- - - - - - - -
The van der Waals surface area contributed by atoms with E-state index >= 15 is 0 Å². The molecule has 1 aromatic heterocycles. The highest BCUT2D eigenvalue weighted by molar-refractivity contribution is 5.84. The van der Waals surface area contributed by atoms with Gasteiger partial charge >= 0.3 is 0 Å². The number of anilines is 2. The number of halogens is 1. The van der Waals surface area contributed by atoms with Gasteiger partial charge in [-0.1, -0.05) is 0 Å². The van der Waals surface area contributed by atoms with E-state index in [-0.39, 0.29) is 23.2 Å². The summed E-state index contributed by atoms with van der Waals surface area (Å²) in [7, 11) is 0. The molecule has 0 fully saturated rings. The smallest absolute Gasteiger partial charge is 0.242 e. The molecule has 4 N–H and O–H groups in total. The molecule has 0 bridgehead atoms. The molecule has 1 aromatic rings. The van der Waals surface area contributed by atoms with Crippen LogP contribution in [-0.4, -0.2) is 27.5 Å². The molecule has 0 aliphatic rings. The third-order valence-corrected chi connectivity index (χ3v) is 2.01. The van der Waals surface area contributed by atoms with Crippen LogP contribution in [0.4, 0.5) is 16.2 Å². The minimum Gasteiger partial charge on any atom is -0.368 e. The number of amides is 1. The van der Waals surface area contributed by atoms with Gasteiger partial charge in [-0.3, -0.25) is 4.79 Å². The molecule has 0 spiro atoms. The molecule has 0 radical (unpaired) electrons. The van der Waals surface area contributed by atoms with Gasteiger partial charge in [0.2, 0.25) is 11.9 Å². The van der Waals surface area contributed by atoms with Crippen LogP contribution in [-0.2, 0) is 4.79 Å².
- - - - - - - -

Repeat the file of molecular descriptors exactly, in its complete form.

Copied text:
The van der Waals surface area contributed by atoms with E-state index >= 15 is 0 Å². The molecule has 1 aromatic heterocycles. The highest BCUT2D eigenvalue weighted by molar-refractivity contribution is 5.84. The van der Waals surface area contributed by atoms with Gasteiger partial charge >= 0.3 is 0 Å². The number of anilines is 2. The number of halogens is 1. The van der Waals surface area contributed by atoms with Gasteiger partial charge in [-0.1, -0.05) is 0 Å². The van der Waals surface area contributed by atoms with E-state index in [-0.39, 0.29) is 23.2 Å². The summed E-state index contributed by atoms with van der Waals surface area (Å²) in [7, 11) is 0. The molecule has 0 fully saturated rings. The smallest absolute Gasteiger partial charge is 0.242 e. The molecule has 4 N–H and O–H groups in total. The molecule has 0 bridgehead atoms. The molecule has 1 aromatic rings. The van der Waals surface area contributed by atoms with Crippen LogP contribution in [-0.4, -0.2) is 27.5 Å². The molecule has 0 aliphatic rings. The third-order valence-corrected chi connectivity index (χ3v) is 2.01. The van der Waals surface area contributed by atoms with Crippen LogP contribution in [0.4, 0.5) is 16.2 Å². The minimum Gasteiger partial charge on any atom is -0.368 e. The number of amides is 1. The van der Waals surface area contributed by atoms with Gasteiger partial charge in [-0.3, -0.25) is 4.79 Å². The molecule has 0 spiro atoms. The molecule has 0 radical (unpaired) electrons. The van der Waals surface area contributed by atoms with Gasteiger partial charge in [0.2, 0.25) is 11.9 Å². The van der Waals surface area contributed by atoms with Crippen LogP contribution in [-0.2, 0) is 4.79 Å².